Jo is currently leading on research projects including one related to the role of arts in fostering a sense of belonging for newly arrived young people in cities in Europe, a project with Swedish educators looking at implementation of an inclusive model of education for refugee pupils, and on a project which will develop a hub for refugee education across Europe.  Jo recently published a co-authored book on this topic (McIntyre and Abrams 2021 Refugee Education: Theorising Practice in Schools).  In the book, Jo describes the ways in which she worked with teachers and school leaders in case study schools in England to co-design a model of inclusive education for refugee and asylum- seeking students based on the concepts of safety, belonging and succeeding.

Amy Ashlee is a Senior Research Officer at Refugee Education UK, where she carries out research on refugee education in the UK and around the world.  Amy is an experienced qualitative researcher with expertise in child- and youth-centred research methods and approaches.  She has managed and conducted research for UN agencies and international non-governmental organisations on children’s rights and gender equality issues in a range of countries in Europe, Africa and Asia.  She completed her MA in International Child Studies at King’s College London, where she focused on the intersection of psychosocial wellbeing and education for refugee children in the UK.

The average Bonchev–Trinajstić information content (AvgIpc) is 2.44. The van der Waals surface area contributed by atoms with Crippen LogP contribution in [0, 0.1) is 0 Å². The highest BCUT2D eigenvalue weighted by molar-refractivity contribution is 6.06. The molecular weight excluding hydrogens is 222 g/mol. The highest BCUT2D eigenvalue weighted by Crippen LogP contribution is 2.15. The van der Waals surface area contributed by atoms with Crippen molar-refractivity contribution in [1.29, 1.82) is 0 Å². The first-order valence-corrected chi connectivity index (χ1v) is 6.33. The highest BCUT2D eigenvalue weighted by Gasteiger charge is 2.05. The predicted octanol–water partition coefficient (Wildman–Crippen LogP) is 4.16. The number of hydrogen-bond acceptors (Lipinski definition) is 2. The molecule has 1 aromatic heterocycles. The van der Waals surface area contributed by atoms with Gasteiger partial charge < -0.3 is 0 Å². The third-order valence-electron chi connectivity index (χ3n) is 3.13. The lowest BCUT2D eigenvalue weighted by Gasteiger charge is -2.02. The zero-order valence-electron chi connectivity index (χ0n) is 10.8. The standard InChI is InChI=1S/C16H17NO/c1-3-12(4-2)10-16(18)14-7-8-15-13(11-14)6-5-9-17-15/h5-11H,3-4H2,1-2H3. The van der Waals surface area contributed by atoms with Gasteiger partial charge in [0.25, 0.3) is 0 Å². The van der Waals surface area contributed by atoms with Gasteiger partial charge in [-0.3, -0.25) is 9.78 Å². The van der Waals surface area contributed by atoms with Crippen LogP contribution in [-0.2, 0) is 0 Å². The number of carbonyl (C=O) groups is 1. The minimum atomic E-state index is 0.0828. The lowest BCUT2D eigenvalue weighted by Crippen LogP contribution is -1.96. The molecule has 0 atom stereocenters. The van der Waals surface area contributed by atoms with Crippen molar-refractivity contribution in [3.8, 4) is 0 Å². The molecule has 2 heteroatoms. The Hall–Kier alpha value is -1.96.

Refugee Education UK

Their mission is to equip young refugees to build positive futures by thriving in education. To achieve this, the organisation focuses on education outcomes, impact and access.

Education outcomes – Barriers to entry are real: we want all refugee children and young people to be able to access the level of education that’s right for them – from primary school through to university.

Education impact – Getting through the door is just the first step: we want all refugee children and young people to thrive in education, reach their academic potential and experience better social, emotional and mental health.

Education access – The long term picture matters: we want all refugee and asylum-seeking young people to have opportunities to use their education to create meaningful futures, through leadership and pathways to employment.

Find out more about the work of NALDIC and the latest issue of the EAL journal here.